With all of the great artists (I deliberately use that word) who have tread the Earth, it’s surely impossible to learn of them all, but some of them stand out immeasurably.

Have you ever fantasized what it would be like to have a cappuccino with Leonardo da Vinci? Just the opportunity to hear him speak would have been overwhelming. What if you could go for a beer with Duke Ellington? The stories he would be able to tell…

So I ask you that question that one so often ponders in admiration or curiosity (although imposing some of my own parameters upon it):

If you could have a conversation with any one [now dead] artist (musician/writer/painter/poet/philosopher/dancer/etc.), whom would it be?

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Show #99 (I think) Playlist, etc.

USS Enterprise

USS Enterprise

Tonight is going to embody the true spirit of What Planet Is This?!, in that I’ll truly be making it up on the spot.

If you’ve ever heard the show before, first of all: thank you. Secondly: you may have picked up that I come pretty heavily prepared. I’ve typically got way more music on hand than I actually require. This way, not only do I have variety, but I have enough to change the feel of each show by playing (for example) more laid back or more upbeat tunes.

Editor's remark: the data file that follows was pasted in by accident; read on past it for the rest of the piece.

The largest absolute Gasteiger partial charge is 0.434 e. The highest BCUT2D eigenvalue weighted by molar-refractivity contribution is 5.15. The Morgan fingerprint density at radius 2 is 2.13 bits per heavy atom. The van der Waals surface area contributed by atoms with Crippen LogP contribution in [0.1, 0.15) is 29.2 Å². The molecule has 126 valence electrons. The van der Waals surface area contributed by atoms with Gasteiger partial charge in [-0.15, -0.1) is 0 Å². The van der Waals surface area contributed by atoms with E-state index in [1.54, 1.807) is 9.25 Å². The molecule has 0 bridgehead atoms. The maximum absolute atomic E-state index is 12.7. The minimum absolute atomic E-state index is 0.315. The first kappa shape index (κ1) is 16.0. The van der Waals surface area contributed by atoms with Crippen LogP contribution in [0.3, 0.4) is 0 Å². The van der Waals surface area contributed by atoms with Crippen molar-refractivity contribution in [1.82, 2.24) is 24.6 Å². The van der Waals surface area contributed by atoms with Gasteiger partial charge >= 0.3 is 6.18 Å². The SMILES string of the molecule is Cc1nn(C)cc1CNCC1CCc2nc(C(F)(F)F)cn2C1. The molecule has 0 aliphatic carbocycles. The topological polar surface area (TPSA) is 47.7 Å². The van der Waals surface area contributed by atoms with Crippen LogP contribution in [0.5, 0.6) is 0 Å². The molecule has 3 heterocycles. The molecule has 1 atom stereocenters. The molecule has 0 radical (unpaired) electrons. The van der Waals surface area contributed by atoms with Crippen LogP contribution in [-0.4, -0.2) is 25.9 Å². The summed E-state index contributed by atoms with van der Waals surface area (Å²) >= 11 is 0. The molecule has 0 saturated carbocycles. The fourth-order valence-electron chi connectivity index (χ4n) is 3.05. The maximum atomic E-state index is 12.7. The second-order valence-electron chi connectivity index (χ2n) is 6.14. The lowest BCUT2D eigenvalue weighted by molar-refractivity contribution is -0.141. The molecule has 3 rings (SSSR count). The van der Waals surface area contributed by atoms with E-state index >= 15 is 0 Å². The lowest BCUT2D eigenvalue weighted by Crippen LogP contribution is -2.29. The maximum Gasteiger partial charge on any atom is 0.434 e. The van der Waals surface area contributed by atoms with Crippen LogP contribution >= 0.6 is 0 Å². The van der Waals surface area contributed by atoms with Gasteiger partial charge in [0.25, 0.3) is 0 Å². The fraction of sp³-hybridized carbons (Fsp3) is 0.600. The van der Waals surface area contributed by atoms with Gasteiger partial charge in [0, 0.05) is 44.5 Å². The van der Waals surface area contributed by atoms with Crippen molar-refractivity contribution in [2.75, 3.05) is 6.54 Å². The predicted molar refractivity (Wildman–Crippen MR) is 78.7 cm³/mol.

Tonight, I’ve got nothing. Really. Well… Kind of really.

I’m bringing a laptop and a personal media player. Totally unlike anything I’ve done on the show before.

Nearly every CD I own has been ripped to my computer, so I still have a big selection from which to choose, but I really have very little idea, at best, of what I’ll play tonight.

Tune in from 4:00 to 6:00 for uncharted territory.
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Show #97 (I think) Playlist, etc.

Tom Waits

Tom Waits

Would you believe me if I said I typically spend at least one hour preparing each show? It usually takes me around an hour and a half, in fact.

“Why does it take so long?” You might ask.

Well, a lot of the time I have to listen to a good portion of a song before I know if I’ll play it or not, for sure. Sometimes I just want to make sure it has the right vibe for the type of show I’m going for. Sometimes it’s a new album that I haven’t listened to much and I need to figure out which would be the best tune to play. Sometimes I’m just bored with what I’ve got lined up and I have to start from scratch.

I suppose it’s what people would call a “labour of love”.

Sometimes it’s a huge pain in the ass to go through all of the tunes, time things out, allot Canadian content, double-check and make sure there isn’t anything too lame sneaking its way in there, throw in some back-up tunes, in case I want to change anything up. But I always do it – because, at the end of the day, there is really nothing better than good music. It always pays off.

Tune in from 4:00 to 6:00 PM.